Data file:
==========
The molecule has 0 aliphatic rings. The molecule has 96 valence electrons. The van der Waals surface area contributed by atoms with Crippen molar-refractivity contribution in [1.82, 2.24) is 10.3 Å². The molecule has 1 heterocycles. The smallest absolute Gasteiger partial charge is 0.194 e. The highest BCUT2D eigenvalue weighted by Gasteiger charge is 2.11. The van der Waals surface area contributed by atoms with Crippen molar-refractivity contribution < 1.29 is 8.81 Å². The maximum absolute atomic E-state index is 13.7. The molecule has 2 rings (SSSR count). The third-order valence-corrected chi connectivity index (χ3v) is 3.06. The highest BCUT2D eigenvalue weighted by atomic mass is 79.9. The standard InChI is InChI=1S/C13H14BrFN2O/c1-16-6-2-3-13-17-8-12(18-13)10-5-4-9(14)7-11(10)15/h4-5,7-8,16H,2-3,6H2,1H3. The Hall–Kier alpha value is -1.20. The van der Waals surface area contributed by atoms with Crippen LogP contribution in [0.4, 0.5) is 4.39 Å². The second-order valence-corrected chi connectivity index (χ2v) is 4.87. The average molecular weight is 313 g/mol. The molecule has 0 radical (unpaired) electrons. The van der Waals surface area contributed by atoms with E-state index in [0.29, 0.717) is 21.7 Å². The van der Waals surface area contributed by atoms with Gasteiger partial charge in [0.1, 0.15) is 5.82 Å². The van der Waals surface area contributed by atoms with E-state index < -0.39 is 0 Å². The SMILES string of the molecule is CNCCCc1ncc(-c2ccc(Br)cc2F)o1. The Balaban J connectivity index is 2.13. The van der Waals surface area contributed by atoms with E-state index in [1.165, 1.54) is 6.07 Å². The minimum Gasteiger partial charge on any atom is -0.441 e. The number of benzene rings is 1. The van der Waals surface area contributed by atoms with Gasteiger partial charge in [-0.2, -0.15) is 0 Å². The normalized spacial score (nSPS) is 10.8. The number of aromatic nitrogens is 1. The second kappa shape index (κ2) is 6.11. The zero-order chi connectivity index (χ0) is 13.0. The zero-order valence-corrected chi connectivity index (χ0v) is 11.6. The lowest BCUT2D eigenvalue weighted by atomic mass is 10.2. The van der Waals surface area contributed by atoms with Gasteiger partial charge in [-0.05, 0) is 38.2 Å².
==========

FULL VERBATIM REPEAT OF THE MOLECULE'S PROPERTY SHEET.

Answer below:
The molecule has 0 aliphatic rings. The molecule has 96 valence electrons. The van der Waals surface area contributed by atoms with Crippen molar-refractivity contribution in [1.82, 2.24) is 10.3 Å². The molecule has 1 heterocycles. The smallest absolute Gasteiger partial charge is 0.194 e. The highest BCUT2D eigenvalue weighted by Gasteiger charge is 2.11. The van der Waals surface area contributed by atoms with Crippen molar-refractivity contribution < 1.29 is 8.81 Å². The maximum absolute atomic E-state index is 13.7. The molecule has 2 rings (SSSR count). The third-order valence-corrected chi connectivity index (χ3v) is 3.06. The highest BCUT2D eigenvalue weighted by atomic mass is 79.9. The standard InChI is InChI=1S/C13H14BrFN2O/c1-16-6-2-3-13-17-8-12(18-13)10-5-4-9(14)7-11(10)15/h4-5,7-8,16H,2-3,6H2,1H3. The Hall–Kier alpha value is -1.20. The van der Waals surface area contributed by atoms with Crippen LogP contribution in [0.4, 0.5) is 4.39 Å². The second-order valence-corrected chi connectivity index (χ2v) is 4.87. The average molecular weight is 313 g/mol. The molecule has 0 radical (unpaired) electrons. The van der Waals surface area contributed by atoms with E-state index in [0.29, 0.717) is 21.7 Å². The van der Waals surface area contributed by atoms with Gasteiger partial charge in [0.1, 0.15) is 5.82 Å². The van der Waals surface area contributed by atoms with E-state index < -0.39 is 0 Å². The SMILES string of the molecule is CNCCCc1ncc(-c2ccc(Br)cc2F)o1. The Balaban J connectivity index is 2.13. The van der Waals surface area contributed by atoms with E-state index in [1.165, 1.54) is 6.07 Å². The minimum Gasteiger partial charge on any atom is -0.441 e. The number of benzene rings is 1. The van der Waals surface area contributed by atoms with Gasteiger partial charge in [-0.2, -0.15) is 0 Å². The normalized spacial score (nSPS) is 10.8. The number of aromatic nitrogens is 1. The second kappa shape index (κ2) is 6.11. The zero-order chi connectivity index (χ0) is 13.0. The zero-order valence-corrected chi connectivity index (χ0v) is 11.6. The lowest BCUT2D eigenvalue weighted by atomic mass is 10.2. The van der Waals surface area contributed by atoms with Gasteiger partial charge in [-0.05, 0) is 38.2 Å².